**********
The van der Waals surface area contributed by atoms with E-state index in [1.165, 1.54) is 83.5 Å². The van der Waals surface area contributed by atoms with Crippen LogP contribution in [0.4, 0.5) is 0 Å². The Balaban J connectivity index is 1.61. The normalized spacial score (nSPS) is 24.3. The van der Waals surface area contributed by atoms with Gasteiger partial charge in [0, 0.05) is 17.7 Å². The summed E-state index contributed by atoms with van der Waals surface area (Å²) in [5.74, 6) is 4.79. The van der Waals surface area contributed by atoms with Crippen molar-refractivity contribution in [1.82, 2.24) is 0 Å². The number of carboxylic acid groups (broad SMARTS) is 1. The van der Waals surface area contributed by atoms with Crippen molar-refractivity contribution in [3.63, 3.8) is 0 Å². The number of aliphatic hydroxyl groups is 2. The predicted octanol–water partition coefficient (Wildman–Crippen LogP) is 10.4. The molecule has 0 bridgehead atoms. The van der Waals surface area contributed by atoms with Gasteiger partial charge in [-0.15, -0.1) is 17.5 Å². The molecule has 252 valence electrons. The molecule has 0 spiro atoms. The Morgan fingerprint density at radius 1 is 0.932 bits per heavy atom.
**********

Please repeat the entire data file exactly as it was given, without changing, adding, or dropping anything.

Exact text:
The van der Waals surface area contributed by atoms with E-state index in [1.165, 1.54) is 83.5 Å². The van der Waals surface area contributed by atoms with Crippen LogP contribution in [0.4, 0.5) is 0 Å². The Balaban J connectivity index is 1.61. The normalized spacial score (nSPS) is 24.3. The van der Waals surface area contributed by atoms with Gasteiger partial charge in [0, 0.05) is 17.7 Å². The summed E-state index contributed by atoms with van der Waals surface area (Å²) in [5.74, 6) is 4.79. The van der Waals surface area contributed by atoms with Crippen molar-refractivity contribution in [1.82, 2.24) is 0 Å². The number of carboxylic acid groups (broad SMARTS) is 1. The van der Waals surface area contributed by atoms with Crippen molar-refractivity contribution in [3.63, 3.8) is 0 Å². The number of aliphatic hydroxyl groups is 2. The predicted octanol–water partition coefficient (Wildman–Crippen LogP) is 10.4. The molecule has 0 bridgehead atoms. The van der Waals surface area contributed by atoms with Gasteiger partial charge in [-0.15, -0.1) is 17.5 Å². The molecule has 252 valence electrons. The molecule has 0 spiro atoms. The Morgan fingerprint density at radius 1 is 0.932 bits per heavy atom.